Better Safe than Sorry?
The decision to bail out SVB involved money. Lots of money. The printing of money and flooding of the economy, however, does have consequences.
About two weeks ago, on 12 March, President Joe Biden made an “imponderable” decision. In the WSJ, Holman W. Jenkins asks, if Silicon Valley Bank had failed in the normal way – with big customers required to accept modest haircuts on their uninsured deposits – would it have caused a nationwide bank run and economic calamity?
Mr. Biden, as Mr. Jenkins notes, took office with an “overwhelming priority to pass a superfluous domestic bailout package, on top of those already passed, so [he] could claim credit for the pandemic recovery already visible around the corner.” But with the SVB bailout, has the Biden administration braced confidence in the banks or helped to weaken them?
Who helped the President with his decision to bail out SVB?
We do know he got a lot of help in deciding to bail out Silicon Valley Bank’s uninsured depositors from its uninsured depositors, including tech entrepreneurs and venture capitalists who worked the phones and social media and skew heavily Democratic in their political giving.
We know that lobbying for the bailout was California Gov. Gavin Newsom, a Democratic up-and-comer whose personal business and nonprofit ties with Silicon Valley Bank were extensive.
The whole economy still has to solve the problem, warns Mr. Jenkins. What would Silicon Valley Bank have had to do to stay alive.?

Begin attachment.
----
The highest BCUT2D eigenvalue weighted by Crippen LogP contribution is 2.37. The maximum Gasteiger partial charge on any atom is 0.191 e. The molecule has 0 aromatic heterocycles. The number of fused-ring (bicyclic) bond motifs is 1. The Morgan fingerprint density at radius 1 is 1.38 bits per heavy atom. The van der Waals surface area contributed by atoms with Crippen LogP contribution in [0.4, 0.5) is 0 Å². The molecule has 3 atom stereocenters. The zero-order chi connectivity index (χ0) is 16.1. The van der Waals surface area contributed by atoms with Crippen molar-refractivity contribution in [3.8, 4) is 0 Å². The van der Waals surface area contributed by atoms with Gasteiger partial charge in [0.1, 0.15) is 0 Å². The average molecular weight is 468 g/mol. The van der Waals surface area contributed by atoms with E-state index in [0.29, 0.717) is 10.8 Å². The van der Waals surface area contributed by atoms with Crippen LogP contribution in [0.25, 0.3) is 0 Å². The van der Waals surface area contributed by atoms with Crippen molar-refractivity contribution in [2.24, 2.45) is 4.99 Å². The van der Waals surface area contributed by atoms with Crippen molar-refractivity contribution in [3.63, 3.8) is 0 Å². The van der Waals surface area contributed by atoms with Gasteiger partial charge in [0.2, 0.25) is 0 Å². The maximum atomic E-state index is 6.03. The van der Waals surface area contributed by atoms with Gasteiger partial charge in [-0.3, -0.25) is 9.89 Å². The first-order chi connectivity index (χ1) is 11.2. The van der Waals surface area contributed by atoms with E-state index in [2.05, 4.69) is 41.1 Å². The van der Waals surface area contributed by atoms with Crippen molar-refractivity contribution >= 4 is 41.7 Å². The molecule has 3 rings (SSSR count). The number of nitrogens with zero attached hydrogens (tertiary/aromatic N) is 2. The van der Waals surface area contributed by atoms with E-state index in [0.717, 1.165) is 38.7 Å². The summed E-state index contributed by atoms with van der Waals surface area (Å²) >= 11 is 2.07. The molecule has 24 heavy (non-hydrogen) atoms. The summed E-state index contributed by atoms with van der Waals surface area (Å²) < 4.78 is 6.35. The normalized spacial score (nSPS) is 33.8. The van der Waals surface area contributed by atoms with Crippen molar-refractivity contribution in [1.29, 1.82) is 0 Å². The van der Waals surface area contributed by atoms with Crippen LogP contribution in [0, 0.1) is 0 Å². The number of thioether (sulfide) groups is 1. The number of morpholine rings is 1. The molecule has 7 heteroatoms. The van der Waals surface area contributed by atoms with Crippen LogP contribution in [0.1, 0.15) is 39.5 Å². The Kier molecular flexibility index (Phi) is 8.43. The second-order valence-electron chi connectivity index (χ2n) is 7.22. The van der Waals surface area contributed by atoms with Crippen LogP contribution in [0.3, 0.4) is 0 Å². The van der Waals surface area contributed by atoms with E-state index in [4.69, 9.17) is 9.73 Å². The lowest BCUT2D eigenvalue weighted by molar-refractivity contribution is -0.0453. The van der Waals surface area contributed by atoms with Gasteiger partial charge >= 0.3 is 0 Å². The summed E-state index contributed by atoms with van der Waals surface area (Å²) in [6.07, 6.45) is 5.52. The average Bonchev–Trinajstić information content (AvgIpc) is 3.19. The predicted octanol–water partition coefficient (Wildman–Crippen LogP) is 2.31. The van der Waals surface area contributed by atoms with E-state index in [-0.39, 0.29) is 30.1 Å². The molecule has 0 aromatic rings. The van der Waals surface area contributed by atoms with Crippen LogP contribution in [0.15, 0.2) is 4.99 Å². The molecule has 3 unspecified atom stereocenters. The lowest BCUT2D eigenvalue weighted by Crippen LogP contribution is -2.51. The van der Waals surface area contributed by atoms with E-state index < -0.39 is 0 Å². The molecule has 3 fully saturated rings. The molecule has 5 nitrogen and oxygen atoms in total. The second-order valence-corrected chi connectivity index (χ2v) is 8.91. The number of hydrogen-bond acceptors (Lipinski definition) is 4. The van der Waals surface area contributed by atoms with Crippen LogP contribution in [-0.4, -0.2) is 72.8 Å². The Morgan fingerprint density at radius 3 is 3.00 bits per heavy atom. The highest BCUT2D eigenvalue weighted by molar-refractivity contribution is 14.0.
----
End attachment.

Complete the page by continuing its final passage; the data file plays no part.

Financial institutions’ fixed-rate assets not only have been badly dinged in market value, the mingy income streams they generate can’t keep up with rising deposit rates and operating costs. This problem didn’t first surface with Silicon Valley Bank but with U.K. pension funds during the short, unhappy premiership of Liz Truss. Remember the cynical way the Biden administration piled on to suggest Ms. Truss’s garden-variety pro-growth nostrums were to blame?
The Absurdity of Printing Money Without Inflation
Mr. Biden essentially embraced the progressives’ modern monetary theory, which admittedly became universal amid the pandemic, positing that the U.S. government could print and spend money without inflation.
That recovery was shaping up to be a rocket ship. By pouring unnecessary fuel into its engines, Mr. Biden contributed to the destabilizing rise in inflation and interest rates that spawned today’s bank panic, the end of which may not be in sight.
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